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Appl Environ Microbiol. 2003 Jan;69(1):285-9.

Elevated abundance of bacteriophage infecting bacteria in soil.

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  • 1Cardiff School of Biosciences, Cardiff University, Cardiff CF10 3TL, United Kingdom.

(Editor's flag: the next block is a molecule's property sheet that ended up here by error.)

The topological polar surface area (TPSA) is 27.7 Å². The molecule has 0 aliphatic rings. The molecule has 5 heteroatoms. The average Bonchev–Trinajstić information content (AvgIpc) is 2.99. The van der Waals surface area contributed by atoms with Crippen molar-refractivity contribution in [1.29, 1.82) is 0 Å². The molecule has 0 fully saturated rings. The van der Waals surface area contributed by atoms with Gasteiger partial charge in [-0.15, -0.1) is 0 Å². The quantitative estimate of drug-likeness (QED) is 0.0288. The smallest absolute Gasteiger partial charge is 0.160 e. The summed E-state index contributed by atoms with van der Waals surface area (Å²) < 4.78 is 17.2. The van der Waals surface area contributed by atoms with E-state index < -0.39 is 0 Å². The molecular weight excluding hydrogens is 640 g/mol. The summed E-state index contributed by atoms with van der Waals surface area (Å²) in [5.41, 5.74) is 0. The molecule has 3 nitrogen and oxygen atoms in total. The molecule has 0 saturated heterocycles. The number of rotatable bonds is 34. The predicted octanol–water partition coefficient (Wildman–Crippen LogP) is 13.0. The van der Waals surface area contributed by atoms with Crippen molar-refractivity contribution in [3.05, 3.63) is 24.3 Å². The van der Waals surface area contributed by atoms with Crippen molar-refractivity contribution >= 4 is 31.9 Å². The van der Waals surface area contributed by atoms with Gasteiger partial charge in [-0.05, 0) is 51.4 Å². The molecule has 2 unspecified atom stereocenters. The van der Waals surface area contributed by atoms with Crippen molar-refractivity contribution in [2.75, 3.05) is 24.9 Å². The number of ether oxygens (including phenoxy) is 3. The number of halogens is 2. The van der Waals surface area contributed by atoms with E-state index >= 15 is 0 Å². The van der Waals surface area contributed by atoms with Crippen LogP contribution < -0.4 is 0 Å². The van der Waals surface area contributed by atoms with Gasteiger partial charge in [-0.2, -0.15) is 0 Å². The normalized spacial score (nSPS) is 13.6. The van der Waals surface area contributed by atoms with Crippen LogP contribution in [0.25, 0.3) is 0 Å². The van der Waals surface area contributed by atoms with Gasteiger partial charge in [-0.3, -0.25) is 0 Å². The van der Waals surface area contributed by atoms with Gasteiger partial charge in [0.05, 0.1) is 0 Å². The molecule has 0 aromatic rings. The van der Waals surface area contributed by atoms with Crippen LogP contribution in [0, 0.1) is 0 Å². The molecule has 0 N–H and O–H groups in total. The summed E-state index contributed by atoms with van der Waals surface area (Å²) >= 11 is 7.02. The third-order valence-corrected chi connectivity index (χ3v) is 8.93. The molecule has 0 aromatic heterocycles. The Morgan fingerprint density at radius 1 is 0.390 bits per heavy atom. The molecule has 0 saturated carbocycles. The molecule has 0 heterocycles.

Here we report the first direct counts of soil bacteriophage and show that substantial populations of these viruses exist in soil (grand mean = 1.5 x 10(7) g(-1)), at least 350-fold more than the highest numbers estimated from traditional viable plaque counts. Adding pure cultures of a Serratia phage to soil showed that the direct counting methods with electron microscopy developed here underestimated the added phage populations by at least eightfold. So, assuming natural phages were similarly underestimated, virus numbers in soil averaged 1.5 x 10(8) g(-1), which is equivalent to 4% of the total population of bacteria. This high abundance was to some extent confirmed by hybridizing colonies grown on Serratia and Pseudomonas selective media with cocktails of phage infecting these bacteria. This showed that 8.9 and 3.9%, respectively, hybridized with colonies from the two media and confirmed the presence of phage DNA sequences in the cultivable fraction of the natural population. Thus, soil phage, like their aquatic counterparts, are likely to be important in controlling bacterial populations and mediating gene transfer in soil.

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